Classic Ciabatta Bread Recipe

From poolish to plate, this easy ciabatta bread is as forgiving as it is flavorful, making it an instant hit with the whole family.

| December 2019/January 2020


Classic ciabatta takes a lot of time. If you give the poolish 18 to 20 hours to mature, which I recommend, then the bread will take more than 24 hours total. Depending on how long you let the poolish sit and the warmth of your kitchen, you should plan for the whole process to take between 19 and 30 hours. Yeast is sensitive to temperature, so bread rising in a kitchen that’s 65 degrees Fahrenheit will take hours longer than it would in an 80-degree kitchen. While the poolish should ferment in a cool environment, the bread dough will do better with warmth. Yield: 1 large loaf, 2 long loaves, or 4 to 8 rolls.



  • 1-1/4 cup (150 grams) unbleached white flour, preferably bread flour
  • 1/2 cup plus 2 tablespoons (150 grams) cool water
  • 3 pinches (0.3 grams) active dry yeast


  • 1 cup (250 grams) warm water
  • 2-1/2 rounded cups (350 grams) unbleached white flour, preferably bread flour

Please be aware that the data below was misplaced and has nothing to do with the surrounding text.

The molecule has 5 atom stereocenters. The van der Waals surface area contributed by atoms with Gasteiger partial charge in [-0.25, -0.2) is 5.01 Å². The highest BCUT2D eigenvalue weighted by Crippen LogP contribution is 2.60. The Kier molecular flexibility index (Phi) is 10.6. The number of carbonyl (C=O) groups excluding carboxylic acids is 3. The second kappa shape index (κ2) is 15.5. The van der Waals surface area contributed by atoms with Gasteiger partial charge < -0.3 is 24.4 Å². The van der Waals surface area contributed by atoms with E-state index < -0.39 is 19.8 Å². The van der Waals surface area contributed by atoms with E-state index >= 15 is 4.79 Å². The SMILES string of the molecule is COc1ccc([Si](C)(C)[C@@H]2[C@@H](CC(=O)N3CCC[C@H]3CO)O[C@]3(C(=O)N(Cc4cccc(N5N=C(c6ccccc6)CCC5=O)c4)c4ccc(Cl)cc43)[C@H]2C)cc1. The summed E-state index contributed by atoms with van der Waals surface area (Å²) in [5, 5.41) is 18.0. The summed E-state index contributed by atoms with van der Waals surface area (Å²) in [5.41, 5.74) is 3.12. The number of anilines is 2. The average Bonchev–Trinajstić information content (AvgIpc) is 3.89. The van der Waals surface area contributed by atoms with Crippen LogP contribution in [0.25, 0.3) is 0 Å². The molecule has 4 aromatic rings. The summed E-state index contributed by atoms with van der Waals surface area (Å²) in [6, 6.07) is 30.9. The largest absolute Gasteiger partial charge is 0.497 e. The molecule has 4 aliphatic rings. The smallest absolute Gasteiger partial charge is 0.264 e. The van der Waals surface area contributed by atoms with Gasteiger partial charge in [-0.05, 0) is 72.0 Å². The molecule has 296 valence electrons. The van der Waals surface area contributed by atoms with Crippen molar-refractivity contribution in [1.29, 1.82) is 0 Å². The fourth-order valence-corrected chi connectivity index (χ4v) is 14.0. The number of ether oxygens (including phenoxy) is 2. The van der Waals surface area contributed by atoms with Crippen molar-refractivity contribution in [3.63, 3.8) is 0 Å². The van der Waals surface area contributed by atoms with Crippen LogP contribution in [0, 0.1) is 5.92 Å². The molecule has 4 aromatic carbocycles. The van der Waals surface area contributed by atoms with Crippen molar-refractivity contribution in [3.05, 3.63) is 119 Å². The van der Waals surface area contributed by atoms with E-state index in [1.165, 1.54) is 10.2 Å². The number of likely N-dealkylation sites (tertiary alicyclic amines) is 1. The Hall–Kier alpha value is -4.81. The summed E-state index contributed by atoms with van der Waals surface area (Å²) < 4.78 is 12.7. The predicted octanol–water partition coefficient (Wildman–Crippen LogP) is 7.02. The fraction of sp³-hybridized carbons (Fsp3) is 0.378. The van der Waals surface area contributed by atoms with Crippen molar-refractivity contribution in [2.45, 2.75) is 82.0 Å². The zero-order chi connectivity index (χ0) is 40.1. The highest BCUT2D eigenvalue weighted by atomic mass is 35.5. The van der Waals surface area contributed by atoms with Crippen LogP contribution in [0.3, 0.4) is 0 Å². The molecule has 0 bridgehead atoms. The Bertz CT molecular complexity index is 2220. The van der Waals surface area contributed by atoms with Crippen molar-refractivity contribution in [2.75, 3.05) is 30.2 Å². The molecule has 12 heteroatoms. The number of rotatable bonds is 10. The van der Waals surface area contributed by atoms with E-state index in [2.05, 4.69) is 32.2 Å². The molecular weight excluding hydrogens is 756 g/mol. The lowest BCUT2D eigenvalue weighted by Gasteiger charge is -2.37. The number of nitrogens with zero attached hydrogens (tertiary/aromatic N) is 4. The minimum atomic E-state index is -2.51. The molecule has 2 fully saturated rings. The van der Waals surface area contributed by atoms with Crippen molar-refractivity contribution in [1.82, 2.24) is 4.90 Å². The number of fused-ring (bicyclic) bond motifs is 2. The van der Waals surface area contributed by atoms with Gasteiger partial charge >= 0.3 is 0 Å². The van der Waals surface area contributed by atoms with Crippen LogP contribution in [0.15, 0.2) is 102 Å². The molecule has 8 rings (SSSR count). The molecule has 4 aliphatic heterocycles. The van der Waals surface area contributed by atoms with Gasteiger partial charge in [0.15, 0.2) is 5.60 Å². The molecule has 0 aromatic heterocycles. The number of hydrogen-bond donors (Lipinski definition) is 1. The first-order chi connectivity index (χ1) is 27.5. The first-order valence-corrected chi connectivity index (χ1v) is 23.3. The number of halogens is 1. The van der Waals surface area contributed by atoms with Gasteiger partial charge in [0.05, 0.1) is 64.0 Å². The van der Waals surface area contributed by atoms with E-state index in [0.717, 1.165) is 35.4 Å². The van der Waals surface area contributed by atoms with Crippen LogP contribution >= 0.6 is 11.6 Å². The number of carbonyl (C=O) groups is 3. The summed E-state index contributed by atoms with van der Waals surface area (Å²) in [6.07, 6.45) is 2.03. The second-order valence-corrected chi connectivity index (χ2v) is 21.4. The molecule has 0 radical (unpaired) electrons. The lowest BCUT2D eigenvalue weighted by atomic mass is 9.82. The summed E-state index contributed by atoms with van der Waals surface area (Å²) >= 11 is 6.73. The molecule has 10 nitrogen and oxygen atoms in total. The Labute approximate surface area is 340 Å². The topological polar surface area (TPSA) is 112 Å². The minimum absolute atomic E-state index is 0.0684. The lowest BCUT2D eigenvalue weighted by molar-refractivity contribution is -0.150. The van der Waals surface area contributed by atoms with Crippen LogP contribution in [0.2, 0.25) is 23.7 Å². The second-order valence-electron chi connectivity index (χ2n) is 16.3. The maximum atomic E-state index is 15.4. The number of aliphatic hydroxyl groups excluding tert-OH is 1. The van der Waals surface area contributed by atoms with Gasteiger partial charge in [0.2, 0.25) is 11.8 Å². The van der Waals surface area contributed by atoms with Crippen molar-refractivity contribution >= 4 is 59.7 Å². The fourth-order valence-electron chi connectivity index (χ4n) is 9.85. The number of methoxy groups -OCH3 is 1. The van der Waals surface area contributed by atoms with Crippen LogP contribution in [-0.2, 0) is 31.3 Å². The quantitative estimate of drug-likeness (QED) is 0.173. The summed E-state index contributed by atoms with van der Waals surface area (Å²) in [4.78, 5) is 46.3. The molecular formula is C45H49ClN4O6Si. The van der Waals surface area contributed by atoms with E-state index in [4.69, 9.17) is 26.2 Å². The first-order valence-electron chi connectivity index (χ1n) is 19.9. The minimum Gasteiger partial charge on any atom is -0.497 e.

• 2 teaspoons (10 grams) salt
  • 1 slightly rounded teaspoon (6 grams) active dry yeast
  • 2 tablespoons (30 grams) olive oil, optional
  • Cooking oil
  • Extra flour for dusting

Note: For accuracy, weigh ingredients with a digital scale. Ciabatta is defined by the high ratio of water to flour by weight in the dough, and because volume measurements are imprecise, the ingredients need to be weighed to produce a true ciabatta.

Diana Escobar Parker
3/4/2020 3:00:56 PM

Am I not seeing it. What is the temp. And cook for how long?

12/17/2019 11:02:16 AM

My poolish was 50 g of active sourdough starter, 150 g water and 150 g bread flour. Let the Polish build up for 18 hours and then followed the above recipe/directions. Came out very well, with just a bit of sourdough tang. (I also followed the Tartine method of doing the turns in my proofing container.)

11/28/2019 1:05:31 PM

Okay, I've tried this one; and it's pretty good. I did add some whole wheat flour to the dough (20%), and did the stretch-and fold part leaving the dough in the container (Tartine-style). Next time, I'll use leven (fermented starter) instead of yeast to the dough, along with the poolish; and keep the longer rising times (just because I like the effect of the leven. (I might wind up with sourdough ciabatta; but that wouldn't be ALL bad...) Also, steamy oven makes it rise higher....

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